Well stated.

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 06-06-2017, 07:51 AM
#6
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I agree with Hans.

Small experience I thought of sharing.

I have a handlebar moustache which every once in a while needs proper trimming and shaping up. Many middle aged barbers end my screwing the shape and I have to raze the entire moustache and then start regrowing it from the start. But there is one particular boy (early 20's) in one of the salons I visit who does the job right, every time. I carry my own stuff from home for shaving and he keeps on asking about my brushes, blades, pre shave oils etc etc.

I respect his talent a lot and generally go in for other services suggested by him. We need many more passionate people like this young boy above and the one mentioned by the OP.

Let the boy follow his calling. You may Google for good institutions who specialize in such type of courses. In India, many state governments have outsourced this to third parties who will train, coach such young boys and ready them for a job placement. Perhaps it might be a case in your country too.

Tbh Had I acquired this passion for wet shaving 2 decades back, I might have very well opened a Salon and employed such young and budding talent and perhaps fund them a little to start their own thing.

End goal is to stay happy and content..️.




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 06-06-2017, 11:26 AM
#7
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Learning a trade has slowed over decades, with expectations of a degree (or degrees) set at an early age in kids' lives.  Meanwhile, many trades (barber, welder, pipefitter, etc.) have suffered or have compromised business models to compensate for low-skilled work forces.  I like the work that Mike Rowe is doing (the "Dirty Jobs" guy and Ford spokesperson, among many other things) to raise awareness on this and encourage young people to learn a trade.  Good for your friend and their interest in pursuing a passion and not just an expected career path.

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 06-06-2017, 05:21 PM
#8
  • Quando
  • Senior Member
  • Somewhere far-away, from Home
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(06-06-2017, 02:45 AM)WegianWarrior Wrote: I would disagree with Quando... as long as his profession of choice pays a decent wage, he ought to aim for a career that he'll enjoy. For society to work we can't all be lawyers (thankfully), just as we can't all be barbers - as the Norwegian saying goes: "We can't all make a living from cutting each others hair" - it takes all kinds of people doing all sorts of jobs; from midwife to miner, from farmer to funeral agent, from factory worker to CEO. We're all just part of the big machine that is modern society, and if people avoided some jobs because of a perceived "lower status" then society would grind to a halt pretty damn quick.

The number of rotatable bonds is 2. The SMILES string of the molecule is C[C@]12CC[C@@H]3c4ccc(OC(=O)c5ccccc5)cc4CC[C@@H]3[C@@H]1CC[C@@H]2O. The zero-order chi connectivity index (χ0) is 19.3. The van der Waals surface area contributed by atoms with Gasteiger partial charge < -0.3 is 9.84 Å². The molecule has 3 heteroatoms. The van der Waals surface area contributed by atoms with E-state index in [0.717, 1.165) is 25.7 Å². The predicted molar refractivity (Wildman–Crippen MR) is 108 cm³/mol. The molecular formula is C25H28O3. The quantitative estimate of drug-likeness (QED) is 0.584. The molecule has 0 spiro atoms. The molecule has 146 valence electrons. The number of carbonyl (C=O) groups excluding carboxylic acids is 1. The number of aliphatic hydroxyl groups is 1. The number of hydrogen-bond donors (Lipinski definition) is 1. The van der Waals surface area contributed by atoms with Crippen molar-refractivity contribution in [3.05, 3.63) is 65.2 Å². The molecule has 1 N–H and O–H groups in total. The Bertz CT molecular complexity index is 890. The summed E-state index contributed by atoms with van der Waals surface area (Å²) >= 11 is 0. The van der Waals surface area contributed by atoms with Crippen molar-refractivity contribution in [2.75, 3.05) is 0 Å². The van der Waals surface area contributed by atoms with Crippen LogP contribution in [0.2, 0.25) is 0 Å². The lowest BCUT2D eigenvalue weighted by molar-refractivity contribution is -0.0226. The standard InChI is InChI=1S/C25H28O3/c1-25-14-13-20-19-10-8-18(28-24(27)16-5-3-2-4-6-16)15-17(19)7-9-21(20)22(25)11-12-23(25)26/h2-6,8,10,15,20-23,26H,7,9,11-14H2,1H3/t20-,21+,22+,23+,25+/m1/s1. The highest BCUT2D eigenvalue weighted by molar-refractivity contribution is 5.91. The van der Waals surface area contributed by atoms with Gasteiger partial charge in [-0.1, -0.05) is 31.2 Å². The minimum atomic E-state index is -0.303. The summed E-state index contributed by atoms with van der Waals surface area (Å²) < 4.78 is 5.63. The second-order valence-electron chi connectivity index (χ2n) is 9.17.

If the boy wants to try his hand at being a barber, he should not be forced to slug through an education to be become a mediocre economist. If he's made to educate himself for a job he don't want, he'll do it poorly. If he does it poorly, he's likely to be fired. If he's fired, who's gonna pay the bills and his student loan? There is allready enough people with degrees flipping burgers for minimum wage in the world...

The other thing to keep in mind is that we change as we grow and mature. I was one of a few in my class in High School who KNEW what I wanted to do in my life, and took my further education based on that premise... and yet here I am, twenty five years later, doing something that's only tangiable related at best - yet I'm having a blast doing it. So it pays, in my opinion, not to tie oneself down to a single option as far as work goes... even more so if a student loan is invoved (I avoided that, thanks to the Royal Norwegian Air Force).

TL : DR? Pick a job based on your interest as long as it pays the bill, and don't take advice from strangers on the internet too seriously Wink
Dropping out of a real college to attend barber college would seriously limit his career choices, and, I think he would regret it, once the hipster fad wears off.

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 06-06-2017, 06:52 PM
#9
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The issue is not subject to a simple answer.  Today, college does not automatically represent a good investment for everyone.  Graduates with degrees in STEM (Science, Technology, Engineering, Math) generally do well.  However, many college majors no longer translate into a meaningful, well paying job.  As a result, college graduates end up unemployed and underemployed.  At the same time, there is a shortage of skilled workers.  We need a new emphasis on post high school vocational programs.  Young persons who have vocational training in the right fields, such as machinists, welders and plumbers, can make more than many college graduates and enjoy what they do.  Thus, the best answer to what this young man should do depends on factors such as his personality, interests and aptitude.

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 06-06-2017, 07:01 PM
#10
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Nice post, Ricardo.


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 06-09-2017, 02:49 AM
#11
  • Johnny
  • MODERATOR EMERITUS
  • Wausau, Wisconsin, USA
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Follow your dream, not someone else's.  What ever profession one choses, just be the best you can be.  Happiness, health, and friendships are a whole lot more important than wealth.